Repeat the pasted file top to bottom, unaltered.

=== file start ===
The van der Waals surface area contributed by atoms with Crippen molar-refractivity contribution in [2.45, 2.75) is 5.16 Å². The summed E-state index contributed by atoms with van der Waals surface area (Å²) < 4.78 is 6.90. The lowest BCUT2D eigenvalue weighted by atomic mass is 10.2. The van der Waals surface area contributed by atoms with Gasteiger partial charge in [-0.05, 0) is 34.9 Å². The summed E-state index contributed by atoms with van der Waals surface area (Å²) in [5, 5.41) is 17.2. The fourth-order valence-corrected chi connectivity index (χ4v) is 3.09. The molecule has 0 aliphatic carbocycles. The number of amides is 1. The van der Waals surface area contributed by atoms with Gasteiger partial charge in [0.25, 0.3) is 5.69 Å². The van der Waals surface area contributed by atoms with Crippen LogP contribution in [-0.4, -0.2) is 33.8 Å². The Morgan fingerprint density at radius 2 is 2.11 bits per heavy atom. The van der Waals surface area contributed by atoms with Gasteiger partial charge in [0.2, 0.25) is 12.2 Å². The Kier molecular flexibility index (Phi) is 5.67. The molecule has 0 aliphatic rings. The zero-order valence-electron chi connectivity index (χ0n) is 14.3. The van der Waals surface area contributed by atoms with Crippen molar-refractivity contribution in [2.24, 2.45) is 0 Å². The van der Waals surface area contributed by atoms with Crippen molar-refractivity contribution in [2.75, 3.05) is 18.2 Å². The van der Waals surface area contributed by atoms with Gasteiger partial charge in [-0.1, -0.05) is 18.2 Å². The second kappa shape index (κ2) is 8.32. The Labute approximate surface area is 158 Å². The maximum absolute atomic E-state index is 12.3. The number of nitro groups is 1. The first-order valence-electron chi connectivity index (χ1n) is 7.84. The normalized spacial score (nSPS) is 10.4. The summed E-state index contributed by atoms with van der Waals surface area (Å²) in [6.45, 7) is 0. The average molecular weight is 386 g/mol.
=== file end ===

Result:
The van der Waals surface area contributed by atoms with Crippen molar-refractivity contribution in [2.45, 2.75) is 5.16 Å². The summed E-state index contributed by atoms with van der Waals surface area (Å²) < 4.78 is 6.90. The lowest BCUT2D eigenvalue weighted by atomic mass is 10.2. The van der Waals surface area contributed by atoms with Gasteiger partial charge in [-0.05, 0) is 34.9 Å². The summed E-state index contributed by atoms with van der Waals surface area (Å²) in [5, 5.41) is 17.2. The fourth-order valence-corrected chi connectivity index (χ4v) is 3.09. The molecule has 0 aliphatic carbocycles. The number of amides is 1. The van der Waals surface area contributed by atoms with Gasteiger partial charge in [0.25, 0.3) is 5.69 Å². The van der Waals surface area contributed by atoms with Crippen LogP contribution in [-0.4, -0.2) is 33.8 Å². The Morgan fingerprint density at radius 2 is 2.11 bits per heavy atom. The van der Waals surface area contributed by atoms with Gasteiger partial charge in [0.2, 0.25) is 12.2 Å². The Kier molecular flexibility index (Phi) is 5.67. The molecule has 0 aliphatic rings. The zero-order valence-electron chi connectivity index (χ0n) is 14.3. The van der Waals surface area contributed by atoms with Crippen molar-refractivity contribution in [2.24, 2.45) is 0 Å². The van der Waals surface area contributed by atoms with Crippen molar-refractivity contribution in [2.75, 3.05) is 18.2 Å². The van der Waals surface area contributed by atoms with Gasteiger partial charge in [-0.1, -0.05) is 18.2 Å². The second kappa shape index (κ2) is 8.32. The Labute approximate surface area is 158 Å². The maximum absolute atomic E-state index is 12.3. The number of nitro groups is 1. The first-order valence-electron chi connectivity index (χ1n) is 7.84. The normalized spacial score (nSPS) is 10.4. The summed E-state index contributed by atoms with van der Waals surface area (Å²) in [6.45, 7) is 0. The average molecular weight is 386 g/mol.